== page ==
And perhaps most dauntingly, Torres and her colleagues have responded to classroom challenges by scaling back the amount of autonomy they give to their students. In English class, for example, Truesdell 8th graders all worked at a similar pace on the same teacher-selected project about To Kill a Mockingbird, rather than independently finding their own paths through the curriculum, as Tavenner and the Summit-Facebook team intend.
“The hardest part of the whole thing is getting students to own their own learning,” said Nancy Abou-Samra, who teaches English-language learners at Truesdell. “I think there’s a huge cultural shift we’re trying to make happen, and we’ve not quite gotten there.”
One tool among dozens
Challenges aside, Truesdell is planning to add a grade to its pilot program next year, and all 19 of the original Basecamp schools will continue on with the PLP. Summit is also accepting applications for new schools to join the effort, which is increasingly focused on making sure the platform is flexible enough to accommodate a variety of different school contexts and educational approaches.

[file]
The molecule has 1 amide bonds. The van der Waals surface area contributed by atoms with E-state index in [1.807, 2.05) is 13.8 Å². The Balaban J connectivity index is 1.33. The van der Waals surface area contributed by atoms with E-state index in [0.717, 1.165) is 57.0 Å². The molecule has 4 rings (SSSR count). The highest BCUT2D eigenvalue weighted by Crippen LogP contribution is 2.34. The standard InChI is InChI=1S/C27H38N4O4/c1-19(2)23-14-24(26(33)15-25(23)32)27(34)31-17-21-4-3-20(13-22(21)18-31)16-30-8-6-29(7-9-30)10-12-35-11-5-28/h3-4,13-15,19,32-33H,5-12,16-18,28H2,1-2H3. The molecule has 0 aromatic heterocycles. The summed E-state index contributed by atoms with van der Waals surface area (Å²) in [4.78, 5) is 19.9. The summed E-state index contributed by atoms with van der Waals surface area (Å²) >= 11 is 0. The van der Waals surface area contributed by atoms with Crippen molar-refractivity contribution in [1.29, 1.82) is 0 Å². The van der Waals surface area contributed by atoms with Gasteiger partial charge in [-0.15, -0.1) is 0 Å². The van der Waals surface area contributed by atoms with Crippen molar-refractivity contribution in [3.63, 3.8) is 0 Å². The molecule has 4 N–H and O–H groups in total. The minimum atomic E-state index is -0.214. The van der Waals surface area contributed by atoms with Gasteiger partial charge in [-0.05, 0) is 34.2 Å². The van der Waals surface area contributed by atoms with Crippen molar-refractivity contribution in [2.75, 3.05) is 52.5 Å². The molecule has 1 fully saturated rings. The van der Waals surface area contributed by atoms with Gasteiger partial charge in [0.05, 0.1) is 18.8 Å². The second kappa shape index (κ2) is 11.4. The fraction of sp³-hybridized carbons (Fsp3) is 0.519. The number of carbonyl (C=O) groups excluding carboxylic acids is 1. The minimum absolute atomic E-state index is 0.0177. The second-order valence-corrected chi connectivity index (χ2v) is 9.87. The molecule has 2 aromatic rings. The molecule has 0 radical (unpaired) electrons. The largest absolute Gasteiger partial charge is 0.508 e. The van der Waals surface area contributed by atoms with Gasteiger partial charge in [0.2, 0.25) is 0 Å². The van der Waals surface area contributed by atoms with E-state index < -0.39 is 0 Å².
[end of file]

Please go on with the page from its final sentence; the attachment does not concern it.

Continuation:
From Facebook’s perspective, the effort has also been a win—in part, Zuckerberg said, because there is a competitive benefit to the company in giving top talent (such as director of engineering Mike Sego, who is leading the PLP team) the opportunity to work on projects about which they care deeply.
Outside reactions to the new Facebook-Summit tool, meanwhile, ranged from pleasant surprise to outright skepticism.
“What I like about it is that it demystifies the schooling process in a pretty straightforward way,” said Bill Fitzgerald, a software developer who directs the privacy initiative for Common Sense Media. “Anything that lets a child know more about why decisions are being made about [him or her] is a net gain for that child.”
But ultimately, Fitzgerald said, a tool such as the PLP represents a set of assumptions about what students should learn, how they should be assessed, and what progress looks like.
As such, it’s just “one of dozens of methodologies out there for integrating digital, student-centered learning into schools,” said Robert J. Hutter, a managing partner at Learn Capital, a venture-capital firm. So far, the PLP doesn’t stand out, he said.
Trace Urdan, a senior analyst at Credit Suisse and a long-time observer of the K-12 ed-tech market, agreed.
“So much money has already gone into exactly what [Facebook and Summit] are trying to do,” Urdan said. “What about getting behind another platform that’s already out there with some scale behind it?”
It’s a question that gets to the uncertainty over what the end game for this unusual partnership might be.